Collaboration with Liberate Tate art collective. Tate is Liberated from BP by Liberate Tate Bodies, 64 square metre black cloth, black confetti
Liberate Tate is an art collective that makes unsanctioned live art in Tate spaces to free Tate from BP. On the 11th March 2016, Tate announced BP sponsorship would end. Today Liberate Tate celebrates this victory for the gallery, the public, artists and the environment and makes the following artists’ statement:
“Thank you everyone for coming here today. There will be no speeches. There will be no naming of names. Instead, THIS is our artists’ statement.
This is a day many thought would never come. BP sponsorship of Tate is inevitable, they said. BP sponsorship of Tate is vital, they said. Without it, Tate could not function, they said. That’s just the way it is, they said. But we changed that. You changed that. We all did this.
We did this with our determination, commitment, stamina, tenacity, audacity, outrage, creativity, artistic craft, deep ecology and soulful collaboration. We did this with approximately 75 litres of molasses, 25 litres of sunflower oil, 20 helium balloons, 15 whispered hours of court transcripts, 1 tonne of arctic ice, 50 tubes of black paint, one 16.5 metre wind turbine blade, 1 portable toilet, 20 black sleeping sacks, 600 sticks of willow charcoal, 60 carefully selected texts, 60 millilitres of black tattooing ink, 600 black latex gloves, and 100 or so black veils – including one at 64 square metres.
We did this together. We did this with Art. We did this as Art.
We stayed true to a collective, collaborative artistic practice to create porous, participatory performances that were genuinely confrontational. We honoured artists like the Guerilla Girls, Hans Haacke and Joseph Beuys in our work, and we referenced activist movements like Climate Camp and Occupy in our activities. We were always inside Tate, talking to staff, working with the support of the PCS Union, bringing our questions from the outside world into the heart of the gallery.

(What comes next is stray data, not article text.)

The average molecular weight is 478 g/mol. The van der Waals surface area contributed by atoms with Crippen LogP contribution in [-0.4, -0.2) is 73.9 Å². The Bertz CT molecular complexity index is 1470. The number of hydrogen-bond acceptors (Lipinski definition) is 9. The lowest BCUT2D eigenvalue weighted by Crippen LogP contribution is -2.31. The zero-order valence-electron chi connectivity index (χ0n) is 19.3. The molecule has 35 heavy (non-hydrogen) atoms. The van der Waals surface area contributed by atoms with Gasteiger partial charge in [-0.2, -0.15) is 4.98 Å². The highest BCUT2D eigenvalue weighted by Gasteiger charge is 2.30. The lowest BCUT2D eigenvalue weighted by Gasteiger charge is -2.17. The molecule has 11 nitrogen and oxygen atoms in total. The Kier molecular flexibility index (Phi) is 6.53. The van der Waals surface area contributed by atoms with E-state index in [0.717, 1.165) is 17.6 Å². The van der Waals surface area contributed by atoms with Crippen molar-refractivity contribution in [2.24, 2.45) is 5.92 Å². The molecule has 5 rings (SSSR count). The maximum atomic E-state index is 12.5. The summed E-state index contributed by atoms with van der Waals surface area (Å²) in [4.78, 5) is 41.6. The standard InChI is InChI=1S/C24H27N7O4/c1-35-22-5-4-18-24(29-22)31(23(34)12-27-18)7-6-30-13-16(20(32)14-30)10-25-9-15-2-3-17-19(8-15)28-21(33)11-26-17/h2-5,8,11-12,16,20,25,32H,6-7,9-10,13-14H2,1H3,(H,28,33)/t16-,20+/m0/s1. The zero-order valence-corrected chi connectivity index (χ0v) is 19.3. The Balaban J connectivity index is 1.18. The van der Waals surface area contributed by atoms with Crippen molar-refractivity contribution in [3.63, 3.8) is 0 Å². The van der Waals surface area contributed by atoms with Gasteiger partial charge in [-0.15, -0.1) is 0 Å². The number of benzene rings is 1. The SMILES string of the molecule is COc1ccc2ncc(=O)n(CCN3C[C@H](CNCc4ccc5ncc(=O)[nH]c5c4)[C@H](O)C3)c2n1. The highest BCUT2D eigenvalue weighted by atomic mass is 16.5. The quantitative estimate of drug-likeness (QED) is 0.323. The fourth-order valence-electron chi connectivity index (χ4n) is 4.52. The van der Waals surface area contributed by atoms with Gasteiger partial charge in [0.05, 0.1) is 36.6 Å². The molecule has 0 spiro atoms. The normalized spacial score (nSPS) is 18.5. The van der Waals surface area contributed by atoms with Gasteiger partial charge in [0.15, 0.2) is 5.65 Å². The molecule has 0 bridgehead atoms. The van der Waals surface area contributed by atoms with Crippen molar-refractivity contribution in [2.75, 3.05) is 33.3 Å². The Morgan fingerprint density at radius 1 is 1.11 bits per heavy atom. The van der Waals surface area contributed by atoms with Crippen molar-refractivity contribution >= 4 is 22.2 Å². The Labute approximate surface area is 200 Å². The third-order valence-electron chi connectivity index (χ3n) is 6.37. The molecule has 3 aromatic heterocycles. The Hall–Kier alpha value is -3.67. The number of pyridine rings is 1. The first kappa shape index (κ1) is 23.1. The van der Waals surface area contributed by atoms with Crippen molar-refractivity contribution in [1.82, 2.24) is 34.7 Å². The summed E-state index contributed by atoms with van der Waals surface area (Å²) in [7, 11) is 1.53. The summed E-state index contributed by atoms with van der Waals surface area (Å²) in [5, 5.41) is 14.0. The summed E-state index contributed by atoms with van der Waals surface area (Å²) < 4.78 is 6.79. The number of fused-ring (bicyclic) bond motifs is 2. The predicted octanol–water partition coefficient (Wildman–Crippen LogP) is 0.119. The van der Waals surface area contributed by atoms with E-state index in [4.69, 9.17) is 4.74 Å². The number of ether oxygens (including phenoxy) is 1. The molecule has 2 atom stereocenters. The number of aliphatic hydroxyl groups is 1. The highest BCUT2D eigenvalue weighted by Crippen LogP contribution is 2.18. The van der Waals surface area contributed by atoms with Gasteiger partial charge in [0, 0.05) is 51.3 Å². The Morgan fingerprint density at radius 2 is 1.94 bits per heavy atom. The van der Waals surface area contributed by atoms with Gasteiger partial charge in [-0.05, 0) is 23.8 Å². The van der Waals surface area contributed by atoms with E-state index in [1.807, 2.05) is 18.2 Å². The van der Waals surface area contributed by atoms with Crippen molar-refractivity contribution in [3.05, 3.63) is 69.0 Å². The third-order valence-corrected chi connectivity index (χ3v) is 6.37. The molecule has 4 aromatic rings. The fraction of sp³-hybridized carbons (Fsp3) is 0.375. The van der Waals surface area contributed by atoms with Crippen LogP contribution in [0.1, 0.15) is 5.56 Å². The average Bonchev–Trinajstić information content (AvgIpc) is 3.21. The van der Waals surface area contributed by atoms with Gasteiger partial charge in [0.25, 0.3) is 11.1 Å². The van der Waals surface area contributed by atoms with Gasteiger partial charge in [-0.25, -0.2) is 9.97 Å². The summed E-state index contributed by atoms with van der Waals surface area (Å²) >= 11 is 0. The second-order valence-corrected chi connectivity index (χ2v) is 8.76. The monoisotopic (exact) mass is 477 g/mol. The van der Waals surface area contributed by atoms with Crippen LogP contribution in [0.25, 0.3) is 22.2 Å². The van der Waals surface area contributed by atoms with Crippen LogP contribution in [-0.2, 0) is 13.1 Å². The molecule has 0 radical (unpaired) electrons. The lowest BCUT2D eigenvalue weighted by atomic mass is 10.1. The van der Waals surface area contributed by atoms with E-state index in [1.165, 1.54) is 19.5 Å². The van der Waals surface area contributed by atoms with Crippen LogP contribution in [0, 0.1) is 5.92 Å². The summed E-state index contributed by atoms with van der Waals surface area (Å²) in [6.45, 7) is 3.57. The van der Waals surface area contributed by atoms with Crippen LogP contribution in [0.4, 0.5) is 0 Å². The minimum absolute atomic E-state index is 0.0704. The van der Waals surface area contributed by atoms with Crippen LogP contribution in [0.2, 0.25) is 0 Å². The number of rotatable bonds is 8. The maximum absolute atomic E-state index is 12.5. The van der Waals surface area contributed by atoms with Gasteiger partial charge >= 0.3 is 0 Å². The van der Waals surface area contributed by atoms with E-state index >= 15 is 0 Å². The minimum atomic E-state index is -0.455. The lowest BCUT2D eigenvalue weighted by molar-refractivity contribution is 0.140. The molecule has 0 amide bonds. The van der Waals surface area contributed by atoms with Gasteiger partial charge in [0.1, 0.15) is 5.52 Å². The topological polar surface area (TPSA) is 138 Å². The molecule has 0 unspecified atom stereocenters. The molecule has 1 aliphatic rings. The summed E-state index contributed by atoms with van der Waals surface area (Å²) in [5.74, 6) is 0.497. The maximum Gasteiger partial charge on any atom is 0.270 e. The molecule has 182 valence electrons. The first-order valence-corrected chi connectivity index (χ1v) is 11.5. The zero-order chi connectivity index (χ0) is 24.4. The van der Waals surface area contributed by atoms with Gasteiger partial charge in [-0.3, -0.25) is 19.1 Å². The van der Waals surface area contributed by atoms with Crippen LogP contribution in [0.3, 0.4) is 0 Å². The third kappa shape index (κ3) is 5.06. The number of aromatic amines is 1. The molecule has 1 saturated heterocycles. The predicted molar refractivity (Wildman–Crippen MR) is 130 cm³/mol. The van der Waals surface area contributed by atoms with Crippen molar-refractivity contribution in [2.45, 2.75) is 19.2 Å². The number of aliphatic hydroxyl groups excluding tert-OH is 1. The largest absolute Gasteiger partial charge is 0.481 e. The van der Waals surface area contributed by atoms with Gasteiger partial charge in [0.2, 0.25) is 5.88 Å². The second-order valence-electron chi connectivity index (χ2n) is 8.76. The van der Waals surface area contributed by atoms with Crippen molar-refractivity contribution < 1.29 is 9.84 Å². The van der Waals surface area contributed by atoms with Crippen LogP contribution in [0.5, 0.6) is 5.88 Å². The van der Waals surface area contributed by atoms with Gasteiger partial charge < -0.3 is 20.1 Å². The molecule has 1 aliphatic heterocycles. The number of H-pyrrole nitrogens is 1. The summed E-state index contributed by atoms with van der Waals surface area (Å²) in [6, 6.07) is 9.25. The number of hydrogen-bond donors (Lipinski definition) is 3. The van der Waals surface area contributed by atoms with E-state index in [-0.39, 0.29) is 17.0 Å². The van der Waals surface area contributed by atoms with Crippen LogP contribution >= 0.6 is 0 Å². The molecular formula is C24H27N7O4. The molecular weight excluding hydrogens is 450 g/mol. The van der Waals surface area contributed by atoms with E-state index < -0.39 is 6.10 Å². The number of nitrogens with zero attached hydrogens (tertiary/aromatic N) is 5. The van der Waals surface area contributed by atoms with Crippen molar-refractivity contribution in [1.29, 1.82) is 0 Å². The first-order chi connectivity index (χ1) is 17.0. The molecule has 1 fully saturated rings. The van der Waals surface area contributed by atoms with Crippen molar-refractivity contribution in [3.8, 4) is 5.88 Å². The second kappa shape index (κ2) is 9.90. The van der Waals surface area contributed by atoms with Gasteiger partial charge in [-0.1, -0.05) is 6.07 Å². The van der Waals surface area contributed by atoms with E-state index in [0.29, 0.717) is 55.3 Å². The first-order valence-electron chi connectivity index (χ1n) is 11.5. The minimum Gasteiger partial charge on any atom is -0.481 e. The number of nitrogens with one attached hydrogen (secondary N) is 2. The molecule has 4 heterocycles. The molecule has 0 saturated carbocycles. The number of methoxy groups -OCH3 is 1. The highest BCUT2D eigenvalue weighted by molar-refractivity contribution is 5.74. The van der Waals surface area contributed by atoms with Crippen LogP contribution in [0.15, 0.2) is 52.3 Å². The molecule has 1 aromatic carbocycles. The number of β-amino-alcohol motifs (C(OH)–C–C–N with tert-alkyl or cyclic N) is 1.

BP continues to attempt to mine the tar sands in Canada. BP continues to face legal challenges from Colombian farmers and Louisiana fisherfolk. BP continues to benefit from its associations with the National Portrait Gallery, the Royal Opera House and the British Museum. Our work is not done.
Yet, Tate is liberated from BP. Tate is liberated.
We end with the words of Doreen Massey, who sadly passed away one week ago today, who supported and inspired our work. She wrote these words when Tate Modern was opened in the year 2000: “Within London, Tate Modern marks a new assertiveness. From the restaurant you can stare the city and St. Paul’s more equally in the eye. The challenge is to combine this reborn centrality with a real embeddedness in place – and to preserve within its new-found authority that old ability, on occasions, to cock a snook at the powers that be.” By ejecting BP, Tate has indeed cocked a snook at BP, at the fossil fuel industry, at the British establishment and those in the art world that hold back progress.
We look forward to seeing galleries and museums around the world follow this lead in the months and years to come. For a fossil free culture! Free art from oil!”